The Larry O'Brien trophy, symbolic of the NBA championship, will make its way to Manila when Golden State Warriors guard Steph Curry comes to town for a one-day visit on Sept. 5.
The trophy is now in Asia, brought in from New York by an NBA staffer, and doing the rounds with touring Warriors. First, it was with Finals MVP Andre Iguodala during a two-day tour of Tokyo. Then, Warriors frontliner Marreese (Mo Buckets) Speights took his turn with the trophy to grace the Jr. NBA National Training Camp in Jakarta. The trophy goes back to Tokyo where Curry opens his Asian roadshow on Sept. 4. Then, Curry and the trophy move to Manila the next day, Beijing on Sept. 6, Chongqing on Sept. 7 and Shanghai on Sept. 8.
Curry, the reigning NBA MVP, is in for a grueling grind as he visits five cities and three countries in five days. Under Armour is taking Curry around Asia to promote his new Curry Two shoe. Curry's father Dell, a former NBA player, saw action for the US team that battled the Philippines, coached by Ron Jacobs, at the FIBA World Clubs Championships in Spain in 1985. Dell Curry's teammates included David Robinson and future PBA import Keith Morrison. The Philippine team was made up of Hector Calma, Allan Caidic, Samboy Lim, Elmer Reyes, Franz Pumaren, Tonichi Yturri, Alfie Almario, Jun Tan, Yves Dignadice, Jeff Moore, Dennis Still and Chip Engelland. The US finished sixth and the Philippines seventh in the 10-team tournament.
Under Armour has overtaken Adidas in the battle for supremacy in the US sports apparel market where Nike is on top of the ladder. In the US basketball shoe business, Nike controls 90 percent market share with Adidas way below at less than five percent. To get back on track, Adidas recently signed Houston Rockets star James Harden to a mammoth $200 Million 13-year endorsement deal. Nike's global revenues are in excess of $30 Billion. It's the world's largest supplier and manufacturer of athletic shoes, apparel and sports equipment.
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Adidas is trying to enhance market share by enticing stars to the three-stripe fold. Adidas will end its exclusive $400 Million uniform contract with the NBA at the close of the 2016-17 season after a run of 11 years and with free money to invest, is zeroing in on high-profile stars. Nike is taking over Adidas' uniform contract starting the 2017-18 season for eight years in a $1 Billion deal.
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Even while Adidas had its jersey contract with the NBA, the league kept business relations with Nike and Under Armour. For instance, Nike has been the NBA's partner in the Basketball Without Borders program while Under Armour sponsors the Draft Combine. In the past, shoe companies toured their NBA endorsers without NBA coordination around the world. Now they're in constant communication and there is more awareness of creating synergies with a closer relationship.
No doubt, the big winner in the so-called sneaker war is the NBA with the players as the ultimate beneficiaries. Former commissioner David Stern started to put money in the bank for the NBA when he succeeded O'Brien in 1984, the same year Nike began to make strides as a serious market contender at the Los Angeles Olympics. Stern's vision reached out beyond the US and he saw the potential of a vast global business. Stern's successor Adam Silver is cut in the same mold. With his exposure to international TV early in his NBA career, Silver pushed the envelope further. This summer, the NBA held its first-ever exhibition game in the African continent, a clear signal of where the league is headed as a global sporting entity.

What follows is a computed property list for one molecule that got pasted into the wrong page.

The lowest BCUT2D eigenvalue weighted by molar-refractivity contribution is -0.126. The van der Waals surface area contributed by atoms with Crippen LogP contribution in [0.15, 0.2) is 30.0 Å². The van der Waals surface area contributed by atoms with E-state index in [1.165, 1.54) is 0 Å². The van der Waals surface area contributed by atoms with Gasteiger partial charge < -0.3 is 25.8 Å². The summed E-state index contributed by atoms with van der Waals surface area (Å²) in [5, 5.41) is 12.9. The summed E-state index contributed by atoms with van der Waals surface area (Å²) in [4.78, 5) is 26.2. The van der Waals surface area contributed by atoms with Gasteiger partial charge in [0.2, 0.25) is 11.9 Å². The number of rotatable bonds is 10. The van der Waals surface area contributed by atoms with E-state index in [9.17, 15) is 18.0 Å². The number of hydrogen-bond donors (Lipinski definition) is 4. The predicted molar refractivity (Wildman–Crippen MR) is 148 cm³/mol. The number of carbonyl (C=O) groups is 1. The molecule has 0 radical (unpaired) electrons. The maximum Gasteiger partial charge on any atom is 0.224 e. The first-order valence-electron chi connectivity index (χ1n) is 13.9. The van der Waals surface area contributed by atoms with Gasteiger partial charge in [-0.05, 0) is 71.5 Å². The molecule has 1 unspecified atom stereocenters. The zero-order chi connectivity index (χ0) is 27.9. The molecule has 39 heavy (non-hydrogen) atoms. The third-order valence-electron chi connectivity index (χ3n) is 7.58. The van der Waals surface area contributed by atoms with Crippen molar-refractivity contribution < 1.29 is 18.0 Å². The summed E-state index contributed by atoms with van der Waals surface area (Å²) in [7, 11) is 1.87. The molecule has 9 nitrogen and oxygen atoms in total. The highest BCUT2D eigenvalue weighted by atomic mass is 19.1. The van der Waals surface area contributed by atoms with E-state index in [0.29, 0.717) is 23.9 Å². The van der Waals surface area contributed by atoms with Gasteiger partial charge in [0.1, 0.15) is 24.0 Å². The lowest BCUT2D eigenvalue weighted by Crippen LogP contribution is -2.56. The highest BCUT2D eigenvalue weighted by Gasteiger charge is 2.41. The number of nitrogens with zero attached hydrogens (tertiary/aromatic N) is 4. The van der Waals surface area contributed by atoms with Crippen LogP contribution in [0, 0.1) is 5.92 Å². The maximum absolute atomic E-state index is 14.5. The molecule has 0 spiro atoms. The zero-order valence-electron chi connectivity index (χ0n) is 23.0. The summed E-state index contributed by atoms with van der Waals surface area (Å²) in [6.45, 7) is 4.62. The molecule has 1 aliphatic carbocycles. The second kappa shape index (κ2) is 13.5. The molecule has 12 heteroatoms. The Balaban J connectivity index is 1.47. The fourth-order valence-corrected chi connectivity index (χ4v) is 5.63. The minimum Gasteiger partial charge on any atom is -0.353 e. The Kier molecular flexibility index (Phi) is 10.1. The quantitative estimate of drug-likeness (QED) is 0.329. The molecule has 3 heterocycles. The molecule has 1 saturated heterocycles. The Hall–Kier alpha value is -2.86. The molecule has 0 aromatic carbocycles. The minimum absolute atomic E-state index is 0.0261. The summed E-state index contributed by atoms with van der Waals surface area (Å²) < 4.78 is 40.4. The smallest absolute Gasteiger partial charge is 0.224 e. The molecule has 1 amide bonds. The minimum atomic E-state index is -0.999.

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NBA Philippines managing director and associate vice president Carlo Singson said the other day these are exciting times in the league's history. Singson has witnessed the NBA's growth spurt in the region from his Hong Kong base over the last 17 years and said he expects no letup in expansion efforts with partners because of enormous business opportunities. Today, the NBA has offices in London, Madrid, Johannesburg, Toronto, Mumbai, Rio de Janeiro, Mexico City, Hong Kong, Taipei, Seoul, Beijing and Shanghai aside from New York and New Jersey.
The 1984 Olympics turned things around for Nike. Barbara Smit, in her book "Pitch Invasion," wrote: "In the early 80s, Nike decided to spend more money on advertising and on endorsement deals with a restricted number of athletes and players with whom they could build the Nike brand. When the medals were counted at the end of the Olympics, the first ever to return a profit in the modern era, Adidas claimed a predictable victory (with) 259 medals against 53 for Nike. Yet the marketing people of Adidas knew that Nike was on to something. No matter how many more athletes Adidas outfitted, Nike had hijacked the Games in Los Angeles. All but three of the men's gold medals in track and field had been won by Nike athletes. It suddenly became clear that Adidas was under serious attack."
Before the L. A. Olympics, Adidas offered Michael Jordan a $100,000 contract just like Kareem Abdul-Jabbar. Nike put up $2.5 Million with royalties on sales of shoes and garments that bore his name to win Jordan over. In its first year, Air Jordans generated sales of over $100 Million. "Basketball would come to represent about 60 percent of sales in the American market and it was Nike territory," wrote Smit.
Under Armour is now coming on strong as Nike's challenger in the same way that Nike was once Adidas' challenger. Adidas may be third in the totem pole at the moment but it's rebuilding and retooling. With the ferocity that the sneaker war is being waged, the athletes couldn't be happier.
© Pakistan Press International, source Asianet-Pakistan